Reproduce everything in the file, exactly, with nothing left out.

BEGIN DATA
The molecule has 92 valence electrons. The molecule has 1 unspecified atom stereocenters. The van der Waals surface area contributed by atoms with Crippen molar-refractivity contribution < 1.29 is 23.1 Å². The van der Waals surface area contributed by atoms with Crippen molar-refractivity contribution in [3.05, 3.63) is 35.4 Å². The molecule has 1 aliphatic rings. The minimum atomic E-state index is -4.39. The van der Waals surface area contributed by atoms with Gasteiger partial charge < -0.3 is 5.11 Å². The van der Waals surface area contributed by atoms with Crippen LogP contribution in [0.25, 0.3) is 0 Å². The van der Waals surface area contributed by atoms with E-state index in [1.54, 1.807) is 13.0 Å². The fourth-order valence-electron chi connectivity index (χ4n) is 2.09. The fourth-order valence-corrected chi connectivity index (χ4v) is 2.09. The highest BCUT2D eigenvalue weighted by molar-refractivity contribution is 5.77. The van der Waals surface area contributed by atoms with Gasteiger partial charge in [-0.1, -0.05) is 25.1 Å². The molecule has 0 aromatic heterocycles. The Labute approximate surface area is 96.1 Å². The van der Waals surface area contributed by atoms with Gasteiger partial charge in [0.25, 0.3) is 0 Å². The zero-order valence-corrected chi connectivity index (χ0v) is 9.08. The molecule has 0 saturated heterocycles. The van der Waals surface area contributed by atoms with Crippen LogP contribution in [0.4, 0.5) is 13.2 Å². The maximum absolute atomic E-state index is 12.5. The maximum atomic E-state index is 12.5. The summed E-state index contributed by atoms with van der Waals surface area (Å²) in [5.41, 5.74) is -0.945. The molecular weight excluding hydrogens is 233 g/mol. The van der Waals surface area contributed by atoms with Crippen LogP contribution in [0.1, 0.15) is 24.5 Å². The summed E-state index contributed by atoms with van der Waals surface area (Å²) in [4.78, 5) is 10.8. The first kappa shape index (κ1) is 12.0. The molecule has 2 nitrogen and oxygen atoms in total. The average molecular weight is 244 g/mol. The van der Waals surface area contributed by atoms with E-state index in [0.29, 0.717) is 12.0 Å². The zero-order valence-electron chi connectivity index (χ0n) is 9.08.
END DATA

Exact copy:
The molecule has 92 valence electrons. The molecule has 1 unspecified atom stereocenters. The van der Waals surface area contributed by atoms with Crippen molar-refractivity contribution < 1.29 is 23.1 Å². The van der Waals surface area contributed by atoms with Crippen molar-refractivity contribution in [3.05, 3.63) is 35.4 Å². The molecule has 1 aliphatic rings. The minimum atomic E-state index is -4.39. The van der Waals surface area contributed by atoms with Gasteiger partial charge < -0.3 is 5.11 Å². The van der Waals surface area contributed by atoms with Crippen LogP contribution in [0.25, 0.3) is 0 Å². The van der Waals surface area contributed by atoms with E-state index in [1.54, 1.807) is 13.0 Å². The fourth-order valence-electron chi connectivity index (χ4n) is 2.09. The fourth-order valence-corrected chi connectivity index (χ4v) is 2.09. The highest BCUT2D eigenvalue weighted by molar-refractivity contribution is 5.77. The van der Waals surface area contributed by atoms with Gasteiger partial charge in [-0.1, -0.05) is 25.1 Å². The molecule has 0 aromatic heterocycles. The Labute approximate surface area is 96.1 Å². The van der Waals surface area contributed by atoms with Gasteiger partial charge in [0.25, 0.3) is 0 Å². The zero-order valence-corrected chi connectivity index (χ0v) is 9.08. The molecule has 0 saturated heterocycles. The van der Waals surface area contributed by atoms with Crippen LogP contribution in [0.4, 0.5) is 13.2 Å². The maximum absolute atomic E-state index is 12.5. The maximum atomic E-state index is 12.5. The summed E-state index contributed by atoms with van der Waals surface area (Å²) in [5.41, 5.74) is -0.945. The molecular weight excluding hydrogens is 233 g/mol. The van der Waals surface area contributed by atoms with Crippen LogP contribution in [0.1, 0.15) is 24.5 Å². The summed E-state index contributed by atoms with van der Waals surface area (Å²) in [4.78, 5) is 10.8. The first kappa shape index (κ1) is 12.0. The molecule has 2 nitrogen and oxygen atoms in total. The average molecular weight is 244 g/mol. The van der Waals surface area contributed by atoms with E-state index in [0.29, 0.717) is 12.0 Å². The zero-order valence-electron chi connectivity index (χ0n) is 9.08.